2014 World Cup Day 6 Lessons: Goalkeeping Gods, Monsters Rear Heads

Guillermo Ochoa Brazil - Mexico 2014 World CupSoccer is the ultimate team sport, but goalkeeper is the loneliest position.

On Day 6 of the 2014 FIFA World Cup, we saw one of the all-time great goalkeeping performances in tournament history. Less than two hours later, another goalkeeper became the butt of countless internet jokes.

Let’s take a closer look at what we learned from Tuesday’s World Cup action.

Belgium: No great pretenders
Belgium’s Red Devils are the soccer hipsters’ pick to go far at the 2014 World Cup. Their squad includes a number of young players who play their trades with Premier League clubs, and their name recognition makes Belgium a “dark-horse” candidate (in the popular imagination) to challenge established powers for the world championship.

Belgium almost disappointed prognosticators everywhere in its Group H opener against Algeria. Belgium conceded first — a 25th minute penalty kick — and struggled to to unlock Algeria’s defense for the next 45 minutes until second-half substitutes Marouane Fellaini and Dries Mertens overturned the deficit with a pair of late goals.

Almost every team performs poorly at some point in the World Cup, and it’s always good to do it early on. Belgium started slowly, then showed that it had character and a higher gear against Algeria. It should start at that high level and improve from there, going forward. It’s easier that way.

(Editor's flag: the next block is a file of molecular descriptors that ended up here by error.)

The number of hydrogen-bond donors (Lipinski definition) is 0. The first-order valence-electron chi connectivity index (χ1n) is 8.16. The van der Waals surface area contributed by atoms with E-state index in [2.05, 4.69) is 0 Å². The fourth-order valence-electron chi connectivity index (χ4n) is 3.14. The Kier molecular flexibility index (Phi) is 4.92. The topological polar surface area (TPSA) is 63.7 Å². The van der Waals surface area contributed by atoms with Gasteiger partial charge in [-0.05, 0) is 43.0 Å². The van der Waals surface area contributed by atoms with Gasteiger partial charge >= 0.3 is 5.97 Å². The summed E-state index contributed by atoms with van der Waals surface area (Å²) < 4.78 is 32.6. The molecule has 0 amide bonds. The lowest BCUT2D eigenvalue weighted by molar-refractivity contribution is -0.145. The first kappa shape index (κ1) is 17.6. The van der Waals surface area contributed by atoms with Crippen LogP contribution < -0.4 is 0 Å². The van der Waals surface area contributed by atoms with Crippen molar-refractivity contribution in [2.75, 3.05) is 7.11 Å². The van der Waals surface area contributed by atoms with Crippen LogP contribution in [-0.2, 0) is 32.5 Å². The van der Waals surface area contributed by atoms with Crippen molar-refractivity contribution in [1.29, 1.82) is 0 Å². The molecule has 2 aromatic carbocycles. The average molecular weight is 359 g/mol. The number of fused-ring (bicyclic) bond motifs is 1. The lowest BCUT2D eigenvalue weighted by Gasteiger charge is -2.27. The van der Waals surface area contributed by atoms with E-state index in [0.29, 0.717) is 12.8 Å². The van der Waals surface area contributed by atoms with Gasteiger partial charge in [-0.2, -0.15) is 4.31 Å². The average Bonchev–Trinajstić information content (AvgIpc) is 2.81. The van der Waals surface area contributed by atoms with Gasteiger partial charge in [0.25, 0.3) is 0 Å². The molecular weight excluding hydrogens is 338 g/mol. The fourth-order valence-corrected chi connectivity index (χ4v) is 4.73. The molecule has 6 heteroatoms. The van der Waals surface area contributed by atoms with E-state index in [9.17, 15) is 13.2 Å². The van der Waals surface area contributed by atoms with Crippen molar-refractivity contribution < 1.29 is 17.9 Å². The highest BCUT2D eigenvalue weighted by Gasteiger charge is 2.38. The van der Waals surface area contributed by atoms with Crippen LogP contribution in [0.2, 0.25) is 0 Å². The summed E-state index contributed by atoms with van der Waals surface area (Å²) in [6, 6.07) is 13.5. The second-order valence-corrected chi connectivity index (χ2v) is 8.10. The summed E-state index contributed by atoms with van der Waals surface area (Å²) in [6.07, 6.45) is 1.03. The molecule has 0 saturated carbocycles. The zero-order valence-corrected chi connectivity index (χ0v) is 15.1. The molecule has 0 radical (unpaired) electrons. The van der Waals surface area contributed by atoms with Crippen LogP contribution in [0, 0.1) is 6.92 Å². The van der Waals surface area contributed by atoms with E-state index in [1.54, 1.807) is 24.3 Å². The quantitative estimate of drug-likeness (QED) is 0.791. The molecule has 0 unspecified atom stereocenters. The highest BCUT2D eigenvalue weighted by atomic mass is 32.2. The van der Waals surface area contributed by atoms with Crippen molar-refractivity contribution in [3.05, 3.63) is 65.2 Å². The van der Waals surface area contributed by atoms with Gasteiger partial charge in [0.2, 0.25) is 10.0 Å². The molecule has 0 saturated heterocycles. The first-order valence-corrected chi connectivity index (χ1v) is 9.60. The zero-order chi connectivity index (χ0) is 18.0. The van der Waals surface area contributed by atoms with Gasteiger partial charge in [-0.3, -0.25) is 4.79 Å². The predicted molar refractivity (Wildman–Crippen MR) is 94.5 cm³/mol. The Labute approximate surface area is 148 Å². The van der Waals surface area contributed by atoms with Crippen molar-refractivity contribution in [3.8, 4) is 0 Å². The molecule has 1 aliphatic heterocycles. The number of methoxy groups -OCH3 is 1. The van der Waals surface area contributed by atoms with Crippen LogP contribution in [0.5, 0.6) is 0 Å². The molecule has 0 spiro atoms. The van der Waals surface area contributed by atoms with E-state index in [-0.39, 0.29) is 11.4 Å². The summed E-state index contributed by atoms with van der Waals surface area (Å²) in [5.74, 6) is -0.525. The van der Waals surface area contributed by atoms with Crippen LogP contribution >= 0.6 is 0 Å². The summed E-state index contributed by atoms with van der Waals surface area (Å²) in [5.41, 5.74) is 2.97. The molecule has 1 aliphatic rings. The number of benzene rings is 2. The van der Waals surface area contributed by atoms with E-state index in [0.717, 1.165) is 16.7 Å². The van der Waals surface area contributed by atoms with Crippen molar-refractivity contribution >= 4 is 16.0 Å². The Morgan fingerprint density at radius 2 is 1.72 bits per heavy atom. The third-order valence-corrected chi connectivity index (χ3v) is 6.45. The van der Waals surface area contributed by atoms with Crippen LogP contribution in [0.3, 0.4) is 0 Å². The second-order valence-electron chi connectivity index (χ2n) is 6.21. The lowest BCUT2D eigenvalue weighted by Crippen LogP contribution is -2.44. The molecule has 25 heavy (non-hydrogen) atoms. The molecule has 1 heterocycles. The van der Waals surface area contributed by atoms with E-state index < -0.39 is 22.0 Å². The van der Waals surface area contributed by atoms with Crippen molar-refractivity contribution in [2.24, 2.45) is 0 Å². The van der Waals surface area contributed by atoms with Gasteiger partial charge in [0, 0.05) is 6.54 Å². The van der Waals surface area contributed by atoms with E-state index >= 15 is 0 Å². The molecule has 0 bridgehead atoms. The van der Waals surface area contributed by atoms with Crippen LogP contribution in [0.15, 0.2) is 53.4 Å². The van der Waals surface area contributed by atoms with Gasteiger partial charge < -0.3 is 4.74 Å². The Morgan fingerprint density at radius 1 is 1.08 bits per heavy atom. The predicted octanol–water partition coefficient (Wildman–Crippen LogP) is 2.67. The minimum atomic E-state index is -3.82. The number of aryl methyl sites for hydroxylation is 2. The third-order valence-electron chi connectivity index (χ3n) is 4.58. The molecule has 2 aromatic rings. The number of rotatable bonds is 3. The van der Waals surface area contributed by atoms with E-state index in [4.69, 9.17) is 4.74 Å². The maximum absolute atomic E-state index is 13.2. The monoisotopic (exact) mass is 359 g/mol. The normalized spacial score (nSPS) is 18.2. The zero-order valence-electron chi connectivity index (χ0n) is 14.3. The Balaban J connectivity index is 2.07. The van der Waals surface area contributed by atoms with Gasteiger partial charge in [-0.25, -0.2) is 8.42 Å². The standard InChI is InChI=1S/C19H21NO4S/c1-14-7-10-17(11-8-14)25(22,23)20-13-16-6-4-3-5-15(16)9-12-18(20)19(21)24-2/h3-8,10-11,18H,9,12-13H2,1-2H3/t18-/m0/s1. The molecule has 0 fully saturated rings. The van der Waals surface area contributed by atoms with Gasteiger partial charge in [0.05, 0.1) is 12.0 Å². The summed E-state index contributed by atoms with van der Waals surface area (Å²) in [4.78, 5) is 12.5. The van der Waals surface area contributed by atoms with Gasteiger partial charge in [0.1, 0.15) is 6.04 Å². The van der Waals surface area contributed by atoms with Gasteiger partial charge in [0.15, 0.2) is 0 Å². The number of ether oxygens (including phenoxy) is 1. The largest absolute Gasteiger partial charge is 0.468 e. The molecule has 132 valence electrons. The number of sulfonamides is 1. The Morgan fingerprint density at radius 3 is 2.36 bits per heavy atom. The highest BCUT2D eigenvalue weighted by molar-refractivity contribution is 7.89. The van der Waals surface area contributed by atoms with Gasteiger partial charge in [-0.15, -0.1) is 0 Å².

Goalkeeping greats, gaffes
Back to goalkeepers.

Mexico goalkeeper Guillermo Ochoa, 28, made a string of world-class saves — including this one — in Mexico’s goalless draw against Brazil. Ochoa was the undisputed “man of the match” and became the first goalkeeper to ever shut out Brazil on home soil at a World Cup.

As good as Ochoa’s performance was, it came on the strength of a fine display from the 10 players in front of him, who pressed and harried Brazil for most of the game. It was an impressive team showing by “El Tri,” but Ochoa is being showered with most of the credit.

We then saw the dark side of the goalkeeper’s life In Russia’s 1-1 draw with South Korea. Russia goalkeeper Igor Akinfeev bobbled Lee Keun-ho’s innocent shot right into his own goal. Russia was playing well before Akinfeev’s error turned the game. Luckily, Russia scored six minutes later, sparing Akinfeev from further humiliation and criticism.

Akinfeev, 28, is Russia’s longtime starter and a leader in the dressing room. Some of Europe’s top clubs have tried, and failed, to buy him from CSKA Moscow because of his exalted status at his club and national team. Yet, his reputation will suffer because of the high-profile error against South Korea. New transfer bids might follow.

Ochoa, a free agent, will have no shortage of suitors following his standout performance against Brazil. While his ability warrants the interest, Tuesday’s heroics will turn a slow courtship into a mad dash for his signature. That’s the nature of the goalkeeping business.

Yardbarker

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